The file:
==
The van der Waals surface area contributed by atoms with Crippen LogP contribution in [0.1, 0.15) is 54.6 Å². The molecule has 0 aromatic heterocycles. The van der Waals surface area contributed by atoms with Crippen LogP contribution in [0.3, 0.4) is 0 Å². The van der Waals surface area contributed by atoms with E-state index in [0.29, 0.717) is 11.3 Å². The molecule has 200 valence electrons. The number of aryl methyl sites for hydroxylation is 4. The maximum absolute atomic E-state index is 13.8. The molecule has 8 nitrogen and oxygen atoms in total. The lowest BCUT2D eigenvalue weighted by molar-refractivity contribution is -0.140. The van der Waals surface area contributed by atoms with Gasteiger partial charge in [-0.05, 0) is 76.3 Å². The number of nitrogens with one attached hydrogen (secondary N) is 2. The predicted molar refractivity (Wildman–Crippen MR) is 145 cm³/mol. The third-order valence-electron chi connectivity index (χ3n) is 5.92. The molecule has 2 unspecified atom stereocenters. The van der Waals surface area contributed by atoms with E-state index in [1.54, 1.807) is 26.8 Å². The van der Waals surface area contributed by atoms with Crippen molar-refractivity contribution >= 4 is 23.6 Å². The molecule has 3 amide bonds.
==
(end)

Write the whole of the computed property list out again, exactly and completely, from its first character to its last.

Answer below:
The van der Waals surface area contributed by atoms with Crippen LogP contribution in [0.1, 0.15) is 54.6 Å². The molecule has 0 aromatic heterocycles. The van der Waals surface area contributed by atoms with Crippen LogP contribution in [0.3, 0.4) is 0 Å². The van der Waals surface area contributed by atoms with E-state index in [0.29, 0.717) is 11.3 Å². The molecule has 200 valence electrons. The number of aryl methyl sites for hydroxylation is 4. The maximum absolute atomic E-state index is 13.8. The molecule has 8 nitrogen and oxygen atoms in total. The lowest BCUT2D eigenvalue weighted by molar-refractivity contribution is -0.140. The van der Waals surface area contributed by atoms with Gasteiger partial charge in [-0.05, 0) is 76.3 Å². The number of nitrogens with one attached hydrogen (secondary N) is 2. The predicted molar refractivity (Wildman–Crippen MR) is 145 cm³/mol. The third-order valence-electron chi connectivity index (χ3n) is 5.92. The molecule has 2 unspecified atom stereocenters. The van der Waals surface area contributed by atoms with E-state index in [1.54, 1.807) is 26.8 Å². The van der Waals surface area contributed by atoms with Crippen molar-refractivity contribution >= 4 is 23.6 Å². The molecule has 3 amide bonds.